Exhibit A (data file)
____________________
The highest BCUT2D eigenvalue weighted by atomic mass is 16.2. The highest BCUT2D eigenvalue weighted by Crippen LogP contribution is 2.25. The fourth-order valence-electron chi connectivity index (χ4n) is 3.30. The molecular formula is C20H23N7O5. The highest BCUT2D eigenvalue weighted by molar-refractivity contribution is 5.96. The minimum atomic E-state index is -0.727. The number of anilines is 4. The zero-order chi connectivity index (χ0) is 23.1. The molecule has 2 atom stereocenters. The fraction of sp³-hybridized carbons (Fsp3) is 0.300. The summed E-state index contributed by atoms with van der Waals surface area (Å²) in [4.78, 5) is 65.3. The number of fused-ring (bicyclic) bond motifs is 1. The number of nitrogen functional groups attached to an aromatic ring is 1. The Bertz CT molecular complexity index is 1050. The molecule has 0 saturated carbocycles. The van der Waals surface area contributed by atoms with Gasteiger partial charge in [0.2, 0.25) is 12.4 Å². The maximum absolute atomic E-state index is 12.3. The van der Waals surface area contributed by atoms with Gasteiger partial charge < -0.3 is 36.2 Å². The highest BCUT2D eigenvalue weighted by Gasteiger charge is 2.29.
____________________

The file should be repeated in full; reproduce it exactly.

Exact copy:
The highest BCUT2D eigenvalue weighted by atomic mass is 16.2. The highest BCUT2D eigenvalue weighted by Crippen LogP contribution is 2.25. The fourth-order valence-electron chi connectivity index (χ4n) is 3.30. The molecular formula is C20H23N7O5. The highest BCUT2D eigenvalue weighted by molar-refractivity contribution is 5.96. The minimum atomic E-state index is -0.727. The number of anilines is 4. The zero-order chi connectivity index (χ0) is 23.1. The molecule has 2 atom stereocenters. The fraction of sp³-hybridized carbons (Fsp3) is 0.300. The summed E-state index contributed by atoms with van der Waals surface area (Å²) in [4.78, 5) is 65.3. The number of fused-ring (bicyclic) bond motifs is 1. The number of nitrogen functional groups attached to an aromatic ring is 1. The Bertz CT molecular complexity index is 1050. The molecule has 0 saturated carbocycles. The van der Waals surface area contributed by atoms with Gasteiger partial charge in [0.2, 0.25) is 12.4 Å². The maximum absolute atomic E-state index is 12.3. The van der Waals surface area contributed by atoms with Gasteiger partial charge < -0.3 is 36.2 Å². The highest BCUT2D eigenvalue weighted by Gasteiger charge is 2.29.